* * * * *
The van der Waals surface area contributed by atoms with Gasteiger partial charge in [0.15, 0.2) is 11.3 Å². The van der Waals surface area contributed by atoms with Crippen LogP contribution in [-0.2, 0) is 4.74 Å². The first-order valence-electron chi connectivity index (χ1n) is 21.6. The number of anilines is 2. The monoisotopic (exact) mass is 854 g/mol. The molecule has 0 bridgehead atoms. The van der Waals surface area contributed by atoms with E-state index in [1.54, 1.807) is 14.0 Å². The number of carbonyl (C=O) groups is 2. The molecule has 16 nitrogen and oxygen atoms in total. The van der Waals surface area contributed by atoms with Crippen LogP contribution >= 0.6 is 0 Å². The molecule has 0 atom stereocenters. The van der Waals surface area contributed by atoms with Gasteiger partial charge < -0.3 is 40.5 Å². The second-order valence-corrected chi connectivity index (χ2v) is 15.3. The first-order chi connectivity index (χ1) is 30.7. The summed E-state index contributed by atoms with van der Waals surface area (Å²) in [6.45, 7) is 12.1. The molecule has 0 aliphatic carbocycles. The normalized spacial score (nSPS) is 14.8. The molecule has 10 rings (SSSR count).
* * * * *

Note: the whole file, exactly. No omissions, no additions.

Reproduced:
The van der Waals surface area contributed by atoms with Gasteiger partial charge in [0.15, 0.2) is 11.3 Å². The van der Waals surface area contributed by atoms with Crippen LogP contribution in [-0.2, 0) is 4.74 Å². The first-order valence-electron chi connectivity index (χ1n) is 21.6. The number of anilines is 2. The monoisotopic (exact) mass is 854 g/mol. The molecule has 0 bridgehead atoms. The van der Waals surface area contributed by atoms with E-state index in [1.54, 1.807) is 14.0 Å². The number of carbonyl (C=O) groups is 2. The molecule has 16 nitrogen and oxygen atoms in total. The van der Waals surface area contributed by atoms with Crippen LogP contribution >= 0.6 is 0 Å². The molecule has 0 atom stereocenters. The van der Waals surface area contributed by atoms with Gasteiger partial charge < -0.3 is 40.5 Å². The second-order valence-corrected chi connectivity index (χ2v) is 15.3. The first-order chi connectivity index (χ1) is 30.7. The summed E-state index contributed by atoms with van der Waals surface area (Å²) in [6.45, 7) is 12.1. The molecule has 0 aliphatic carbocycles. The normalized spacial score (nSPS) is 14.8. The molecule has 10 rings (SSSR count).